When finance professor Moshe Milevsky teaches insurance to a new group of students, he shows the class a picture of two people, a 30-year-old and a 70-year-old, then asks: “Who needs more life insurance?” The near-term chance of dying is higher for the 70-year-old so, without fail, most students point to the senior.
Which is the wrong answer. The need for life insurance is based on the probability of a dire financial event, but “it’s the small probability that creates the need for insurance, not the high probability,” says Milevsky, who teaches at York University’s Schulich School of Business. As you can see, insurance principles can be somewhat counter-intuitive. That means it’s easy to misunderstand where insurance makes sense and where it doesn’t. As a result, you should think through your insurance needs carefully and critically. That’s especially important at retirement, where other types of insurance needs change significantly. In what follows, we’ll review key insurance products (excluding basic products such as home, auto and travel insurance) and gauge their appropriateness in retirement.
Let’s start with two investment products with an insurance aspect: annuities and segregated funds. Then we’ll move on to pure insurance products like life insurance, health insurance and long-term care insurance. (For a quick guide, check out “Which Insurance Products Should You Buy in Retirement?,” below.) In the end, you should ask yourself how you might cover the possibility of financial misfortune in old age where insurance isn’t appropriate. The simple answer: Save for it and build a healthy retirement nest egg.
Probability of catastrophe
You need insurance to protect yourself from the low probability of an event that is financially catastrophic. As Milevsky points out, if you buy insurance for a high probability event, the payout you would receive when the event occurs would essentially give you back the insurance premiums you paid less the insurance company’s “load,” which is composed of administrative costs, sales commission and profit. On the other hand, if the event you want to insure against isn’t catastrophic, then it’s just one of many possible everyday costs that you would absorb. While you need to budget for possible financial setbacks, it doesn’t make sense to pay insurance companies to cover them when you can save money by paying them directly and cutting out the middleman.
Of course, applying these principles isn’t always straightforward. In the world of insurance, there are lots of special situations. Also, the need for insurance is somewhat subjective. As Milevsky points out, “what is catastrophic to you isn’t necessarily catastrophic to me.”
Ultimately, think through your insurance needs for yourself. Now let’s move on to consider specific products, starting with those that mix investments with insurance.
Annuities provide you with set payouts guaranteed for life. They’re another category of investments to potentially add to your portfolio alongside stocks and fixed income, and a great product for many middle-class retirees who are concerned about outliving their wealth.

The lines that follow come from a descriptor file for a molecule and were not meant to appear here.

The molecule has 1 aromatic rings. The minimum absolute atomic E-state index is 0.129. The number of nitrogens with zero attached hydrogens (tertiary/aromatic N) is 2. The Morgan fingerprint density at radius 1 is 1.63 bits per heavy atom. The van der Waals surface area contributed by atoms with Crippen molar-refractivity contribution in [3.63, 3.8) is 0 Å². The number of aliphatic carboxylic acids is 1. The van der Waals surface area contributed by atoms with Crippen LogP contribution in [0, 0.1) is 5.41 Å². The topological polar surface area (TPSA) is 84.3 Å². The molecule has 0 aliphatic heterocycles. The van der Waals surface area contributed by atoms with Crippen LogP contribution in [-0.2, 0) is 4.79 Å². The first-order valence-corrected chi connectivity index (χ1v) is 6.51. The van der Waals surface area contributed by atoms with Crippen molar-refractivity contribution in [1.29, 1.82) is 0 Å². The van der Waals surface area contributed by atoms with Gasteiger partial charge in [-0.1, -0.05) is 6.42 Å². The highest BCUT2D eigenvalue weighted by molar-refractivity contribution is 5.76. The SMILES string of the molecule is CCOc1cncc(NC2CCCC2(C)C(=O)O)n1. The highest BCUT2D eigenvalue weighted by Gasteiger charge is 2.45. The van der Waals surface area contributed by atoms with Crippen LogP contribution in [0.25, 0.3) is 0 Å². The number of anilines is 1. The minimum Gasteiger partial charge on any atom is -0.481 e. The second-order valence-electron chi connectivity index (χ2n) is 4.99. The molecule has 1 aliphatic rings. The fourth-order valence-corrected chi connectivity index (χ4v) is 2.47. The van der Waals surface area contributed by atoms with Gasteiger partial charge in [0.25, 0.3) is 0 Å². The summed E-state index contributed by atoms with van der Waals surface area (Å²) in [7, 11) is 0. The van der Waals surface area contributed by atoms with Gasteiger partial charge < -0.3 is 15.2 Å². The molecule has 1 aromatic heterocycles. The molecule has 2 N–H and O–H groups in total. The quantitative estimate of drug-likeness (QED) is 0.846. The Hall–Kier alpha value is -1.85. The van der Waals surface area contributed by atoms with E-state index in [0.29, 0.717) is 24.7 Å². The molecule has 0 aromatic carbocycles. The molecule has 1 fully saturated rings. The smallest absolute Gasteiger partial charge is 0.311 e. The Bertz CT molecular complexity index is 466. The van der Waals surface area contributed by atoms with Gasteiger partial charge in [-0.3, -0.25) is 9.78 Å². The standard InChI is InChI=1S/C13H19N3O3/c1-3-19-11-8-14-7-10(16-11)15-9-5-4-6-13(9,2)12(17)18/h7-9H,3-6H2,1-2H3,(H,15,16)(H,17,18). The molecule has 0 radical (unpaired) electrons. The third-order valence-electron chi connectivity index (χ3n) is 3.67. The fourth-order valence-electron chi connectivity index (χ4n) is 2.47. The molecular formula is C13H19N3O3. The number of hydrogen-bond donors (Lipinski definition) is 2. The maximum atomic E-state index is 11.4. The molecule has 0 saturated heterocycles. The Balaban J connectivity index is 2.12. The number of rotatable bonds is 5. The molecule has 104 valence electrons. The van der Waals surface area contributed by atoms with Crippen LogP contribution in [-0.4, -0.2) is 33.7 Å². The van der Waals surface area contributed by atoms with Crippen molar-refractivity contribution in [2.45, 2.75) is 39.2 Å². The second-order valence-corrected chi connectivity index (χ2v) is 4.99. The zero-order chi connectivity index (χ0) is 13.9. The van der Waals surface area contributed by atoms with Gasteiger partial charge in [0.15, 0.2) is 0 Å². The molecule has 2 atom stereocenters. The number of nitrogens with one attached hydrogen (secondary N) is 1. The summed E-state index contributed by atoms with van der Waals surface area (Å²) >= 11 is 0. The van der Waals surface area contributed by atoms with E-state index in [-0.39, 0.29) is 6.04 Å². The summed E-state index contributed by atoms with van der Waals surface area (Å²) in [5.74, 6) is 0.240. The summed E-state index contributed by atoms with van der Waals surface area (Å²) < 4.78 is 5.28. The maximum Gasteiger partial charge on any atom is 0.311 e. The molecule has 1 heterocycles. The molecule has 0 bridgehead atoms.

Think of annuities as a bond ladder, with an insurance component that varies the length of the payouts according to how long you live. The longer you wait before buying an annuity, the higher the payout rate, and also the fewer payouts you’ll collect. Essentially, the insurance value gradually increases as you get older and as the probability of living that long decreases.
Unfortunately, annuity payouts are hurt by low interest rates. As a result, many experts say the sweet spot is to buy annuities gradually between the ages of roughly 70 and 75. That provides you with more value than if you buy at a younger age.
Segregated funds are essentially mutual funds offered by insurance companies, but they come with guarantees that ensure you’ll get the value of your original investment back if you hold the funds long enough. The fees are typically 2.5% to 3.25% a year, which is higher than mutual funds because of the cost of the guarantees. In my view, the fees are too high to justify buying seg funds in most situations.
However, the peculiar nature of the product and its guarantees make seg funds attractive for seniors who are particularly old and frail. Let me explain why that is. Typically, these days segregated funds come with one of two standard guarantees: Either you’ll get back 75% of your original investment (if you hold it for 10 years), or 100% of your original investment (but you might need to hold it for 15 years). In most situations, that doesn’t really help you much, because in the event of a big market downturn, the odds are very strong that markets will eventually recover on their own while you’re waiting for the guarantee period to elapse.
But these guarantees come with a sweetener for old folks—the guarantee applies immediately if you happen to die before the period is up. So if you’re down to just a few years of life expectancy, the value of the 100% guarantee is actually quite high, because of the high odds of hitting a market downturn without a full recovery in that time.
In addition, seg funds are paid out directly to the named beneficiaries after your death, bypassing probate. That will save you some money in probate fees, but it also saves time. Jim Otar, a financial planner and retirement researcher (retirementoptimizer.com), says segregated funds are typically paid out to beneficiaries in less than a month following a death, whereas it typically takes one to one and a half years to distribute money from investments that go through the probate process in Ontario. When a will is contested, it can take much longer, he adds.